Employers could be forgiven for being confused by press coverage of the Court of Appeal’s (CoA) decision on the claim by Sharon Shoesmith, the former director of children’s services at Haringey Council.
While the media has speculated about compensation running into seven figures, employers will be aware that there is an upper limit to what a tribunal can award for unfair dismissal, which currently stands at £68,400.
Typically, the significant figures awarded as compensation in tribunal claims arise in cases where unlawful discrimination on grounds of sex, race, disability and a range of other protected characteristics under the Equality Act 2010 are involved. That appears not to be the case in relation to Shoesmith.
So what gives rise to the possibility of significant compensation in this case, and is this a concern for employers outside the public sector? The answer lies in the fact that the claim was one of judicial review and not unfair dismissal.
Shoesmith has separately brought unfair dismissal proceedings in the Employment Tribunal but these have been stayed pending an outcome of the decision in the High Court judicial review proceedings.
Judicial review proceedings are not applicable in circumstances in which the employer or decision-maker is not a public sector body or otherwise an ’emanation of the state’. Regulators such as Ofsted, Ofcom and Ofgem as well as local and central government bodies are susceptible to judicial review.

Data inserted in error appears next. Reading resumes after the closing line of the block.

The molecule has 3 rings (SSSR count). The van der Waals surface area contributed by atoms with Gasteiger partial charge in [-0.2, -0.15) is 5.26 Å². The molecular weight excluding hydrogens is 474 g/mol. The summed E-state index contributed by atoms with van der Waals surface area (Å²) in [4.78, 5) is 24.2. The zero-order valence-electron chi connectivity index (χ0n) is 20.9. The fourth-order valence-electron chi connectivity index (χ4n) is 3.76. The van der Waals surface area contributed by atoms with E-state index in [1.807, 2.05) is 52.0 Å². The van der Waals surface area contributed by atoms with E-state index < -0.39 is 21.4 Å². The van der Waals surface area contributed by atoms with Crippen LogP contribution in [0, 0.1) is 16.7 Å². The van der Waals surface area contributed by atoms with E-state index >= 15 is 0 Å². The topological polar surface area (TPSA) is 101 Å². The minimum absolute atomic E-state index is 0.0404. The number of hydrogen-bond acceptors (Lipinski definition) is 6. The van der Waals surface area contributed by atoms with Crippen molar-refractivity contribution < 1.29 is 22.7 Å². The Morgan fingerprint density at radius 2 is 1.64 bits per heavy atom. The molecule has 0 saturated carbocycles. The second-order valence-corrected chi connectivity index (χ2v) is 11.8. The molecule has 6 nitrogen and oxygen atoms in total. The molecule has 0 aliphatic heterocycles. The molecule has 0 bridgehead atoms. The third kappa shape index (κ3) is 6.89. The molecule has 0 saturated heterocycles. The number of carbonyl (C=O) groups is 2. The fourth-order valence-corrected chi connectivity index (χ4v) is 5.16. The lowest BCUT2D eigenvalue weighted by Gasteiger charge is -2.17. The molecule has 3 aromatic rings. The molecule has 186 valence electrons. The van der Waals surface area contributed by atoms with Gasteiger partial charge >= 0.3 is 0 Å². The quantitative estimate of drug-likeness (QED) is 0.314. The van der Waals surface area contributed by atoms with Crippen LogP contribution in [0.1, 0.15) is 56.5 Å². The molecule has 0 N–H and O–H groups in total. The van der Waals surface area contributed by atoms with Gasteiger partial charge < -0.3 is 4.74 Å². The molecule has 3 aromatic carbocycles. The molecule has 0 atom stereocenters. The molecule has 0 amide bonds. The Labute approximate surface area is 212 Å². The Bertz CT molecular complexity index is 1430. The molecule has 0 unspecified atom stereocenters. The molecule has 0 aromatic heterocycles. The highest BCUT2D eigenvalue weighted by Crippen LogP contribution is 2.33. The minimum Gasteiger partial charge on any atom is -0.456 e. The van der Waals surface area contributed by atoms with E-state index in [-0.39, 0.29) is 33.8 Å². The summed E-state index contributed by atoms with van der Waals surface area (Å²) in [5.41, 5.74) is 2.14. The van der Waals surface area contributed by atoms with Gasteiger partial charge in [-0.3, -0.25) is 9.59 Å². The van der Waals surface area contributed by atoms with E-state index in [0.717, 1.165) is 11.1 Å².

In a judicial review it is open to a court to find, as it did in the Shoesmith case, that a dismissal was void and thus wholly ineffective, giving rise to a continuing entitlement to salary. This is not an option in the private sector.
The CoA judges made some interesting points on the appropriateness of a ’heads must roll’ response to the concept that a senior individual is accountable for the services carried on under their stewardship, stating clearly that ”accountability is not synonymous with heads must roll”.
The judgment focused, however, on procedural flaws in the process that led to Shoesmith’s dismissal. The court concluded that she had not been given a chance to put her case before final decisions were taken and that it was
not possible to be sure that what she might have said would not have made a difference.
These principles are likely to be translated across to senior executives in the private sector. The courts will want at least basic levels of procedural fairness to be adopted even when a senior individual is expected to carry the can for significant failings of those reporting to them. A disciplinary process allowing the individual time to consider and respond to allegations will be required if liability for unfair dismissal is to be avoided, but the CoA does not rule out the possibility that an individual could be fairly dismissed if held accountable for the failings of others.
However, it is important to remember that cap on compensation. This means that in the absence of credible grounds for an individual to allege discrimination over a protected characteristic, compensation will be limited to £68,400.
Indeed, employers may believe that a prompt dismissal that helps a company maintain its reputation in the face of disastrous events is a risk worth taking, even if it gives rise to a claim for unfair dismissal compensation and compensation for the individual’s notice period – and the Shoesmith ruling will not alter that belief.